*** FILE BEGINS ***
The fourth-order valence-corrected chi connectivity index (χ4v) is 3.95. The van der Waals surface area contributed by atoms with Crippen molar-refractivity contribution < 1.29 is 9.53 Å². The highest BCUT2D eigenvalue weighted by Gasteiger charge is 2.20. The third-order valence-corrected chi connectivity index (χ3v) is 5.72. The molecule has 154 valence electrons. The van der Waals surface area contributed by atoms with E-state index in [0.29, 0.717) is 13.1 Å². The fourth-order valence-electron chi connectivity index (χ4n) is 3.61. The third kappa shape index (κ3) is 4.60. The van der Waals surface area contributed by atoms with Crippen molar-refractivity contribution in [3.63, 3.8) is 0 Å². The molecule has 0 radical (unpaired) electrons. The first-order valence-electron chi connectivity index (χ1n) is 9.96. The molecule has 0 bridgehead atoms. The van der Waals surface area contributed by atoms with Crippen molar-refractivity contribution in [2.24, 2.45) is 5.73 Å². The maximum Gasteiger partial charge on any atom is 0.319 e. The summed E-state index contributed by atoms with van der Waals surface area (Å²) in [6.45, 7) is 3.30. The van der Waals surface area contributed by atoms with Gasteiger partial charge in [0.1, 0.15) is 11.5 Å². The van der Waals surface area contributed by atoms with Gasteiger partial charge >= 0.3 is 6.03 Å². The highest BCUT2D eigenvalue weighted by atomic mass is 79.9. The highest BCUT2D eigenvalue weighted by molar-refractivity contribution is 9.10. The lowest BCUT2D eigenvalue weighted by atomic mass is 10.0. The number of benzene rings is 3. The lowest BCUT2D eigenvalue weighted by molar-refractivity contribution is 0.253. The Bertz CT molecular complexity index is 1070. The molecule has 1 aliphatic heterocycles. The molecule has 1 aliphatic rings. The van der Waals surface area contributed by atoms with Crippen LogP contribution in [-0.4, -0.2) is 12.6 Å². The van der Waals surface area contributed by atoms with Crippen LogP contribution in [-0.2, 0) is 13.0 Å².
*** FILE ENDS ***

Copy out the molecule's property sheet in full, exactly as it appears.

The fourth-order valence-corrected chi connectivity index (χ4v) is 3.95. The van der Waals surface area contributed by atoms with Crippen molar-refractivity contribution < 1.29 is 9.53 Å². The highest BCUT2D eigenvalue weighted by Gasteiger charge is 2.20. The third-order valence-corrected chi connectivity index (χ3v) is 5.72. The molecule has 154 valence electrons. The van der Waals surface area contributed by atoms with E-state index in [0.29, 0.717) is 13.1 Å². The fourth-order valence-electron chi connectivity index (χ4n) is 3.61. The third kappa shape index (κ3) is 4.60. The van der Waals surface area contributed by atoms with Crippen molar-refractivity contribution in [3.63, 3.8) is 0 Å². The molecule has 0 radical (unpaired) electrons. The first-order valence-electron chi connectivity index (χ1n) is 9.96. The molecule has 0 bridgehead atoms. The van der Waals surface area contributed by atoms with Crippen molar-refractivity contribution in [2.24, 2.45) is 5.73 Å². The maximum Gasteiger partial charge on any atom is 0.319 e. The summed E-state index contributed by atoms with van der Waals surface area (Å²) in [6.45, 7) is 3.30. The van der Waals surface area contributed by atoms with Gasteiger partial charge in [0.1, 0.15) is 11.5 Å². The van der Waals surface area contributed by atoms with Gasteiger partial charge >= 0.3 is 6.03 Å². The highest BCUT2D eigenvalue weighted by atomic mass is 79.9. The highest BCUT2D eigenvalue weighted by molar-refractivity contribution is 9.10. The lowest BCUT2D eigenvalue weighted by atomic mass is 10.0. The number of benzene rings is 3. The lowest BCUT2D eigenvalue weighted by molar-refractivity contribution is 0.253. The Bertz CT molecular complexity index is 1070. The molecule has 1 aliphatic heterocycles. The molecule has 1 aliphatic rings. The van der Waals surface area contributed by atoms with Crippen LogP contribution in [-0.4, -0.2) is 12.6 Å². The van der Waals surface area contributed by atoms with Crippen LogP contribution in [-0.2, 0) is 13.0 Å².